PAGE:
Nothing, really. It's a fair contract for a free agent with his skillset, and he's going to be playing in a home ballpark that will play well to his skills.
Castellanos is a good hitter, but not a great one, and his only distinctive skill is power. But the Cincinnati ballpark favors a power hitter, and Castellanos is likely to increase his home run output playing there. The Reds realized this, and since they could sign him without upsetting their salary structure, they did so. They're trying to contend now and he should help.
The only one that I think it’s not realistic for someone to break is the 511 career pitching wins amassed by Cy Young. No one else, even in Young’s own time, ever had more than 417 (Walter Johnson), and the most by a modern-era pitcher is the 355 of Greg Maddux.
Young pitched in a very different era, where pitchers didn’t go all-out on every pitch, and by all accounts he was a freak of nature anyway—a guy who was able to pitch every other day if necessary, and who threw harder than nearly all of his contemporaries. His win total is sometimes derided because he moved to the new American League in mid-career, and the AL wasn’t quite as strong as the NL. However, Young was one of the best pitchers in the NL already, and as far as the AL being weaker, Young pitched his Boston Americans (known as the Red Sox today) to the first World Series title in 1903. So if they were weaker, Denton True Young apparently was good enough to bridge the gap.
Even if Cy Young hadn’t switched leagues, he’d still be the all-time wins leader and probably have something like 480 career victories. He pitched until he was 44, and even at the time of his retirement had only slipped to more or less league average performance. Basically, he was the Nolan Ryan of his generation, only he was a better pitcher than Ryan was.
Bill James once wrote that a record is safe at any given time if it consists of 23 or more seasons of contemporary league-leading performance. The most wins in a single season by an MLB pitcher in the last five seasons is 22, by Jake Arrieta in 2015 and Rick Porcello in 2016. A pitcher who won 22 games a season for 23 years would have 506 career wins.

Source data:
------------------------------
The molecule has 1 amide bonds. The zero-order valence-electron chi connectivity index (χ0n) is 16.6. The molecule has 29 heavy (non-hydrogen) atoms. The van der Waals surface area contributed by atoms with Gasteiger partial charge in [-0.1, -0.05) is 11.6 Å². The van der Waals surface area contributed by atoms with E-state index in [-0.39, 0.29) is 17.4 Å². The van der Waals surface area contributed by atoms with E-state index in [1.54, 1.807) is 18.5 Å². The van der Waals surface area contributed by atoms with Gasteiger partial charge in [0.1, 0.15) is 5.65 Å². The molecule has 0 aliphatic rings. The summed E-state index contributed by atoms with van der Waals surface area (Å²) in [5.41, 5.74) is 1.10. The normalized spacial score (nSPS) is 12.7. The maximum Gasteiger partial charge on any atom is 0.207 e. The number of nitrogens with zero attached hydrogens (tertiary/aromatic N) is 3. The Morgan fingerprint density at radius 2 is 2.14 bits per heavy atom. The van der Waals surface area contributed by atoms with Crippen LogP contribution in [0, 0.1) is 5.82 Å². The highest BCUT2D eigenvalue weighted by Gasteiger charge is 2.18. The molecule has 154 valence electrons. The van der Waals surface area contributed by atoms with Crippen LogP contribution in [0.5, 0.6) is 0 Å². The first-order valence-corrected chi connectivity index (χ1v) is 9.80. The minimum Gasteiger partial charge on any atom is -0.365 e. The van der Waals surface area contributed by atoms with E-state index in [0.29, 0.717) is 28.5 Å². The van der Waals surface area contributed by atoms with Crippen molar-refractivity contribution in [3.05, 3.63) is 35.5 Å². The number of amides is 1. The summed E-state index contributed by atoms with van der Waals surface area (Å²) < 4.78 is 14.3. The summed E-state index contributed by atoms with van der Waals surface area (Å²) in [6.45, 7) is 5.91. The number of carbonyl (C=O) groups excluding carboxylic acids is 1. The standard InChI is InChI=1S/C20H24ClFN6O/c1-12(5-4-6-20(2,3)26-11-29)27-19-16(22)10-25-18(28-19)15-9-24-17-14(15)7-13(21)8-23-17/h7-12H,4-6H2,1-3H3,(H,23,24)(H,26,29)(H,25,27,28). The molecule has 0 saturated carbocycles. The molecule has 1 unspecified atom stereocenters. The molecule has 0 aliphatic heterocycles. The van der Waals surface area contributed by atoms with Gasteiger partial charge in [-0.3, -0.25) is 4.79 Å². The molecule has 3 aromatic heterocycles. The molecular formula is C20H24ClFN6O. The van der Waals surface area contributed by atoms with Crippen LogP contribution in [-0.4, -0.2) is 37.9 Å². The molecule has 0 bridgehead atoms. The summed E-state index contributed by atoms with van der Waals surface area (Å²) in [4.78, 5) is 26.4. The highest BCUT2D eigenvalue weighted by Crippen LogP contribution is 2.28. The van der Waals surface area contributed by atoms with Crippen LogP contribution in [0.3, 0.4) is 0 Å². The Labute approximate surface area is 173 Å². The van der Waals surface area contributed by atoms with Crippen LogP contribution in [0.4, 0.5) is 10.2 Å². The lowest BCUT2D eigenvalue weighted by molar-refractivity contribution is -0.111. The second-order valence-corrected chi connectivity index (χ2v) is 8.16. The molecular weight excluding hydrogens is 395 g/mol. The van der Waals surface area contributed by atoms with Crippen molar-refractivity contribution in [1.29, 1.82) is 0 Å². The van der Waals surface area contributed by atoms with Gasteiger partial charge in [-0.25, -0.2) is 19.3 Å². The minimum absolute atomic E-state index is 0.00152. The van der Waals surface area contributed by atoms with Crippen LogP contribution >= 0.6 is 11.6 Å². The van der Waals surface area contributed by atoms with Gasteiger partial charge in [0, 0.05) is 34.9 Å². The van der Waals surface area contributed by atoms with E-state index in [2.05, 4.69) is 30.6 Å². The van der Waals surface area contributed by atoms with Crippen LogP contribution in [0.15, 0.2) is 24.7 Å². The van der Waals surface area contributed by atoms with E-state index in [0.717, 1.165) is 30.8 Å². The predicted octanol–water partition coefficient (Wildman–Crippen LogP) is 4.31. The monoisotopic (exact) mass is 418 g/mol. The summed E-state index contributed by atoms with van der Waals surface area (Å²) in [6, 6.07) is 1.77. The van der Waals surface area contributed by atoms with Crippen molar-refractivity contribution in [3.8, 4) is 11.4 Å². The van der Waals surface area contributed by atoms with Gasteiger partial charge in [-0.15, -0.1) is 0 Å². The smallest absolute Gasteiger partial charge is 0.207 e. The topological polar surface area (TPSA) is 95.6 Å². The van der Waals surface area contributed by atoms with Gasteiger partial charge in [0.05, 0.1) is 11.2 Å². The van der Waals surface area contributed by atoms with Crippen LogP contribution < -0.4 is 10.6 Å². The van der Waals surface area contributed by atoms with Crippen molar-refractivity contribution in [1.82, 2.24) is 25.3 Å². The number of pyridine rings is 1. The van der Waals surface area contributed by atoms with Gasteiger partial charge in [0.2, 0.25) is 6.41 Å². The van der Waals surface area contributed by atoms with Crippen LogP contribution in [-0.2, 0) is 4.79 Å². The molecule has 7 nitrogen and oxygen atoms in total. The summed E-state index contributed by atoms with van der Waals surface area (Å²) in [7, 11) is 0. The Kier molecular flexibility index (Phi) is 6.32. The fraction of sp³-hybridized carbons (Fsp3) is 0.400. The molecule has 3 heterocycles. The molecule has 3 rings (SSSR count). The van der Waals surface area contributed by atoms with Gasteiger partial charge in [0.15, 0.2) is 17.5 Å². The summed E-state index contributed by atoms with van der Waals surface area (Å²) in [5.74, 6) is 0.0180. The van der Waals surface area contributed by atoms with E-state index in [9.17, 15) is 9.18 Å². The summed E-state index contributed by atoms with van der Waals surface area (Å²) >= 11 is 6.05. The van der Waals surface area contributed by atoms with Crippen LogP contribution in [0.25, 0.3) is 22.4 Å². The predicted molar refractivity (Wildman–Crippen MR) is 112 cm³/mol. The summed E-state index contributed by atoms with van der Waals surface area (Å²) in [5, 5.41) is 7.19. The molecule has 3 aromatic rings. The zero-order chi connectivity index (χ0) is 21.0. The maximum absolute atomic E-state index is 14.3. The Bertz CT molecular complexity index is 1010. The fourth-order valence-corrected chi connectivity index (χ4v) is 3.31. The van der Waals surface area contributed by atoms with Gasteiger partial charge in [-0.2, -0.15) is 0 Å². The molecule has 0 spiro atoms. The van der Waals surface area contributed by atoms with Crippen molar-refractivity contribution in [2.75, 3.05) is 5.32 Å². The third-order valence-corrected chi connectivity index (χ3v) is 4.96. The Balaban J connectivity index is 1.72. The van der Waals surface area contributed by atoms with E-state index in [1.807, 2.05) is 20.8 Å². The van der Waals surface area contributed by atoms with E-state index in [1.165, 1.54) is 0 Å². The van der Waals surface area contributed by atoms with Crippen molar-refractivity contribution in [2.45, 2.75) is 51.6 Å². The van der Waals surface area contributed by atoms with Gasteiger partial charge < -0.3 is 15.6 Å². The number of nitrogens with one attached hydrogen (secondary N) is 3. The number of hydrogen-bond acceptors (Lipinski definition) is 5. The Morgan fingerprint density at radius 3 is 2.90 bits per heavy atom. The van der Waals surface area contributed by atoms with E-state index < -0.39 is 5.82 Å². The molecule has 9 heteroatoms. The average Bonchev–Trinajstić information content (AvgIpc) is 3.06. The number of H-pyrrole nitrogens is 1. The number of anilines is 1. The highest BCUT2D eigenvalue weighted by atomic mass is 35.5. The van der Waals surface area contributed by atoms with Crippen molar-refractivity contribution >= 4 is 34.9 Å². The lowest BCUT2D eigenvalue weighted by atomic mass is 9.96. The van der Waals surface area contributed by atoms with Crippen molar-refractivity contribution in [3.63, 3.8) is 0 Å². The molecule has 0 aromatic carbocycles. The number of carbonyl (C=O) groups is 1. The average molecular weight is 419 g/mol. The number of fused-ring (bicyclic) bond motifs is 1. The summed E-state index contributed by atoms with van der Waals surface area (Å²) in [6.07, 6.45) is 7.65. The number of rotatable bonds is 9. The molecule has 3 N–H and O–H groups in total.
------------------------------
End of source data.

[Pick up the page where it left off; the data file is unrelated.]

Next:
Even Pete Rose’s 4,256 career hits is more attainable than this. In fact, there’s a pretty strong argument that Ichiro Suzuki could have broken it if he’d played his entire career in MLB. And presently, Mookie Betts is averaging 196 hits per full season. If he could do that into his 40’s, he could easily challenge Rose (196 hits for 23 seasons is 4,508). It takes a great player who collects a lot of hits (like Betts) who starts his career at a very young age and who then ages exceptionally well, with the desire to play a long time, but it is possible. Derek Jeter had 216 hits at the age of 38 and was at 3,304 for his career, but when he lost basically his entire age 39 season to injury and came back as a much diminished player, his chance was gone.
I could go into detail about how many of the old records are untouchable, and just echo the dozens of answers already here, but I won’t.
I’m going to talk about a recent one that is unbreakable for its own reasons.
Fernando Tatis smacked two grand slams in one inning off Chan Ho Park back on April 23, 1999 when the Cardinals squared off against the Dodgers